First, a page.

On April 1, 1948. The Jewish Defensive Force had a total of 21,775 conscripts, of which 15,815 were field fighters.
On July 17' it was 63,586, of which 27,428 were field fighters.
When considering this data, the result looks like this:
On the day of the invasion of the Arab armies, on May 15, 1948, the Jews had a defensive force of 22,363 against an Arab attack force of at least 36,450
What the numbers do not include is “Faza”, The Faza’a militia was the system where an Arab sheikh could call up the males in his district for attack or defence, The potential numbers are estimated at 50,000, but most of their activities was limited to their village area
At its first session on May 16, the provisional Israeli government heard prime minister and minister of defense David Ben-Gurion offer a stark survey of the military situation. “The number of [Jewish] recruits has exceeded 30,000, but only 40% of them are armed due to the lack of rifles,” he told his colleagues. “The [Arabs] are using artillery, aircraft and tanks, while we have a single tank and a number of [captured] British armored cars.” Ben-Gurion was confident that Israel would be able to turn the tables on the invading armies after the arrival of newly bought weapons. Until that happened, he anticipated a period of great uncertainty. “In my opinion we’ll be able to teach them a lesson they’ll remember for generations,” he said. “But for the time being the situation is extremely serious.”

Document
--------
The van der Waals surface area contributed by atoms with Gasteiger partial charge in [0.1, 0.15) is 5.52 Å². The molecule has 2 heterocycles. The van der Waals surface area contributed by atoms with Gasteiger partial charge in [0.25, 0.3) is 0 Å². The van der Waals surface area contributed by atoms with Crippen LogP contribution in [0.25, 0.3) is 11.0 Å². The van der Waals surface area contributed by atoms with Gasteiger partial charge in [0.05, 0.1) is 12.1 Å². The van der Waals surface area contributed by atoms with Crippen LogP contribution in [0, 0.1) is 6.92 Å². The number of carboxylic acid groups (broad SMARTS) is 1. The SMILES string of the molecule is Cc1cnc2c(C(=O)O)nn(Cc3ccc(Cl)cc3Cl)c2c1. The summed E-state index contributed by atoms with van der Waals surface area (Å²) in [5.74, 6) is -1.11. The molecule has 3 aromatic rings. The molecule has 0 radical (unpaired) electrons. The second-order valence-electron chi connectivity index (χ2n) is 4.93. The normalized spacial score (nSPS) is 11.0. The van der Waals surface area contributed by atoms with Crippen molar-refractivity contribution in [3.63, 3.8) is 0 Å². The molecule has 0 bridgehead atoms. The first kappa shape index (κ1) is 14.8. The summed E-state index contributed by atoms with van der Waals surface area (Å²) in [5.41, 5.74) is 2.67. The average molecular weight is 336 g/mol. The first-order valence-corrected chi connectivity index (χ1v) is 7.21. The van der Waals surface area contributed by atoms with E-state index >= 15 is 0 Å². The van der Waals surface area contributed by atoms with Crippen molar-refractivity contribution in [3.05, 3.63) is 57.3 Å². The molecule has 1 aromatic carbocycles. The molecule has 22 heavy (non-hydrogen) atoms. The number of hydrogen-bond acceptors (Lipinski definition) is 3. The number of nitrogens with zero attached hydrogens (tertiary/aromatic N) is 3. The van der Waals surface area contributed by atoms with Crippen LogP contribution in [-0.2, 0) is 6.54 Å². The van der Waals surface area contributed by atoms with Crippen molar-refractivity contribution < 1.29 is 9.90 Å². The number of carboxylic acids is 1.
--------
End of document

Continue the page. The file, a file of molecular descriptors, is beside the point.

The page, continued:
Israel suffered from a lack of heavy equipment from the start of the war. According to Morris, the Israelis had 12 armored cars of which four had canon, three tanks, three half-tracks and three patrol vessels. By the end of May Israel had acquired 10 additional tanks and about a dozen half tracks. Morris credits Israeli forces with about “one hundred armored trucks and personnel carriers,” but most of these, he admits were homemade vehicles created by “armor” plating trucks.
The Arab armies, according to Morris, had about 75 combat aircraft, 40 tanks, 500 armored vehicles, 140 field guns and 220 anti-aircraft and anti-tank guns.